And eyes on the sky. In a few hours, NASA expects the remnants of a six-ton space satellite to come crashing back to earth. Now, they don't know where the space junk will fall, but NASA scientists say it won't be in the United States or anywhere in North America. At least, that's what we think.


CHO: That's the news you need to know to start your day. AMERICAN MORNING is back after this.


ROMANS: Welcome back. It is a discovery that has scientist scratching their head this morning and may turn the universe upside- down. I don't know if we can actually go on. An experiment as stern (ph), the world's largest physics laboratory has found particles that, apparently, travel faster than the speed of light.

Something Einstein said could not happen. It would shake up the foundation of physics that have been there since Albert Einstein published the theory of relativity more than a hundred years ago, but of course, they said, they need to do more research to confirm this.

CHO: 186,282 miles per second was the cosmic speed limit. Apparently, it's been broken.

ROMANS: (INAUDIBLE) went slightly faster, apparently.

CHO: That's right.

The Peace Corps now celebrating its 50th anniversary. Former Peace Corps volunteer and writer, Maureen Orr, along with filmmaker, Susan Koch, traveled the world to highlight the work of current volunteers and those who experience significantly influenced their life.

ROMANS: They include Moses Waterland who's using baseball to connect with kids in a remote village in Morocco.



ALL: First base. WATERLAND: Second base.

ALL: Second base.

WATERLAND: Third base.

ALL: Third base.


ALL: Home!

WATERLAND: I'm a health volunteer, and basically, my primary job is to lead a maternal and early childhood health conference. The baseball team got started by, basically, because we started out playing Frisbee, and the kids, they play pretty rough and they broke the Frisbee right away, so I had to come up with something else, because they kept coming to my door every single day.

So, I found an axe handle, a tennis ball. We went out next to my house and started throwing the ball around. A lot of the older men don't want me to take their kids away from working the fields. So, sometimes, we have to kind of sneak out in this kind of evening. This village is called Agadeem, and it's way up in the mountains. Off and on running water. Electricity off and on. It's very poor.

These people, they make the best of what they have out here. Some of the happiest people I've ever known, even though, they really don't have that much stuff. When I had my interview prior to coming here, they asked me if there was any reason why I would quit? And I told them, I won't quit. And so, a lot of volunteers make joke that that's why they put me way out here.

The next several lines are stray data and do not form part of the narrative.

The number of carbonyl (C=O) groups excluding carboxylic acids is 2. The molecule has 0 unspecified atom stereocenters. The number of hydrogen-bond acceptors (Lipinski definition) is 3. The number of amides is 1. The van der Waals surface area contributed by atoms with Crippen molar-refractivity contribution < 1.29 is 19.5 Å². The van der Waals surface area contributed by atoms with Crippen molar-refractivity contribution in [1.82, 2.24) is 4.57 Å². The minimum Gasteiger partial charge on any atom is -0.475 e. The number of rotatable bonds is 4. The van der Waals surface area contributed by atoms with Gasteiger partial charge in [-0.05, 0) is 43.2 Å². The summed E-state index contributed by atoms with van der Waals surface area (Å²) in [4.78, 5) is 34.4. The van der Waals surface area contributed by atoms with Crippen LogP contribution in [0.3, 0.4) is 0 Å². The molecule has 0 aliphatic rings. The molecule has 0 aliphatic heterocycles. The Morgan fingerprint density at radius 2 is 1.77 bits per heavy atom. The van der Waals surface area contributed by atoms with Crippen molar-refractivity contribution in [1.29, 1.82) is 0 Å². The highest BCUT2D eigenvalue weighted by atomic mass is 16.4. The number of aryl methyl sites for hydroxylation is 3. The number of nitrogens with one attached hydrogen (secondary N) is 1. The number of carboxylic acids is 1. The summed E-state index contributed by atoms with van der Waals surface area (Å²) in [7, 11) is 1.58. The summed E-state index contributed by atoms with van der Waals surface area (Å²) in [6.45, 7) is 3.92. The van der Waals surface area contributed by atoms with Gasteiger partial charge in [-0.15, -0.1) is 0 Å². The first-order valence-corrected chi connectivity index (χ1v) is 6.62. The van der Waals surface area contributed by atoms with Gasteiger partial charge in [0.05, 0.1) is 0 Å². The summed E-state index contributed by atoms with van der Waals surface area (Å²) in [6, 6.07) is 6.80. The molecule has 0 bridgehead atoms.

So -- I've been here over a year. And, at first, it was really stressful, because I came from living in New York City for almost two years, and coming out here is just -- I mean, even leaving New York City for a couple of days feels like you're falling off the face of the earth. And when I came out here, it was probably the toughest thing I've ever done in my life.


WATERLAND: He really likes Moses. He says he's the best foreigners out of all the foreigners out there. He gave me a hat, and he says, in baseball. He loves to run around the bases, and he loves to hit the ball.

The first time I actually had a real baseball game happen, it was even surprising for me that they were actually doing it. This thing and look in their eyes when they finally grasped the concept, really rewarding experience.


ROMANS: That's cool. Enlisting volunteers to serve as ambassadors of peace in foreign countries is one of the first orders of business after President Kennedy took office back in 1961. Peace Corps volunteers typically work abroad for a period of 24 months following three months of training.

CHO: I think this next story is probably your favorite one of the day.

ROMANS: It is, actually.

CHO: You know, the Super Bowl champion, Chicago Bears, will be honored next month at the White House. We mean the Super Bowl champions from 1985, that is.


CHO: They've been invited by President Obama, a Chicago resident himself, to make up for a visit that was cancelled 25 years ago following the "Challenger" disaster. Now, the 1985 bears lost just one game. They're generally regarded as one of the best if not the best defensive teams in NFL history.

ROMANS: And I went to one of those games in Soldier Field that season, and it is to this day, one of the highlights of my life.

CHO: A well known fact as my first local news job was in Chicago, and one of my first jobs was to go into the locker room after the Bears game. And let's just say it was an eye-opening experience.


ROMANS: Oh, yes.

All right. Well, so, congratulations 1985 championship Bears. Can't wait.

Well, they let him have it back home. Jay Leno noticed something a little funny when lawmakers came back to Washington. Take a look.


JAY LENO, HOST, THE TONIGHT SHOW WITH JAY LENO: Well, another record broken this week. Congress' approval rating now all-time low, just 12 percent.


LENO: You know, a lot of politicians, a lot of these congressmen went back to their home districts this weekend. And, you can tell their constituents are fed up with them. I mean, you can see it in their faces. They show Congress today.

UNIDENTIFIED MALE: Mr. Speaker, I yield myself such time as I may consume.


UNIDENTIFIED MALE: They're telling seniors to pay more for health care.


UNIDENTIFIED MALE: The issue is where do the spoils go.


UNIDENTIFIED MALE: Without additional assistance, the capacity to respond in the future --




ROMANS: Funny.

CHO: All right. This morning's top stories are straight ahead on this AMERICAN MORNING. The dramatic return of Yemen's president as his country spirals towards civil role -- war, rather . Find out why this is so significant, and why the U.S. is watching this situation so closely.

ROMANS: Plus, the best one-liner at last night's GOP debate coming from a candidate you probably never heard of. It's 55 minutes after the hour.